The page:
Initial Japan Radiation Higher

Friday, May 25, 2012 @ 03:05 PM gHale

Radiation released in the first days of the Fukushima nuclear disaster was almost 2.5 times the amount first estimated by Japanese safety regulators, the operator of the crippled plant said in a report released Thursday.

Tokyo Electric Power (Tepco) said its own analysis conducted over the past year put the amount of radiation released in the first three weeks of the accident at about one-sixth the radiation released during the 1986 Chernobyl disaster.

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“If this information had been available at the time, we could have used it in planning evacuations,” said Tepco spokesman Junichi Matsumoto.

Because radiation sensors closest to the plant ended up knocked out by the March 11, 2011 quake and tsunami, the utility based its estimate on other monitoring posts and data collected by Japanese government agencies.

Tepco, which will now be nationalized in July in exchange for a Japanese government bailout, estimated meltdowns at three Fukushima reactors released 900,000 terabecquerels of radioactive substances into the air during March.

That was 2.5 times the amount of the first estimate by Japan’s Nuclear and Industrial Safety Agency in April last year and about 17 percent more than the highest estimate provided by the government safety agency.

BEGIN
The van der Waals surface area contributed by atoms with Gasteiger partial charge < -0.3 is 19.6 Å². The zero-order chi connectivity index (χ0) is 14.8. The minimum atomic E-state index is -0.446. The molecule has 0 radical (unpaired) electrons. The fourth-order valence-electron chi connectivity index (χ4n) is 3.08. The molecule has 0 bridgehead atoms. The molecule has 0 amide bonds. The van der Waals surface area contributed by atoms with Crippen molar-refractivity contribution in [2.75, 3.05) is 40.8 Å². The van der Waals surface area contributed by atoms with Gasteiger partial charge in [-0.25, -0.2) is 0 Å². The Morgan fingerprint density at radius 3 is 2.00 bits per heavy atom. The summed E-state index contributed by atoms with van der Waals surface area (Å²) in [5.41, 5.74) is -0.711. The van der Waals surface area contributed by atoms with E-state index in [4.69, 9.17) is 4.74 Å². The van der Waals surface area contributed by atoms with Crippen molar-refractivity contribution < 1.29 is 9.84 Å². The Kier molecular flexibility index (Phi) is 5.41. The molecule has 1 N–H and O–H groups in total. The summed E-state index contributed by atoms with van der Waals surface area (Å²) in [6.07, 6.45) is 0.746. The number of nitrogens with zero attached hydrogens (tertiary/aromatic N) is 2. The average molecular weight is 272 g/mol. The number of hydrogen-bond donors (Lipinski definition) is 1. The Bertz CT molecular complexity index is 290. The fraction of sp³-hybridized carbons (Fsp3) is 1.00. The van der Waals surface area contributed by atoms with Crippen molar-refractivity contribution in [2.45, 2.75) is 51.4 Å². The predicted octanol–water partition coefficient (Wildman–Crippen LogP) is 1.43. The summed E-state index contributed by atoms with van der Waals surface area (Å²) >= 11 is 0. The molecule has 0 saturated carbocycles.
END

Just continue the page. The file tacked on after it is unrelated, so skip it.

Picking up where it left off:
The estimate came from measurements suggesting the amount of Iodine-131 released by the nuclear accident was three times higher than previous estimates, the utility said in the report.

Iodine-131 is a fast-decaying radioactive substance produced by fission that takes place inside a nuclear reactor. It has a half-life of eight days.

More than 99 percent of the radiation released by the accident came in the first three weeks, it added.

A series of hydrogen explosions and meltdowns hit the Fukushima Dai-ichi plant, which had six reactors, after the tsunami cut of power and cooling systems.

The World Health Organization (WHO) released its own study this week concluding residents around the Fukushima plant suffered up to 20 times normal background radiation in the first year after the accident. That was still within the WHO’s recommended emergency limit.

Officials expect it will take up to 30 years to decommission the Fukushima reactors. The accident has prompted a debate over the future of nuclear power in the resource-poor nation.

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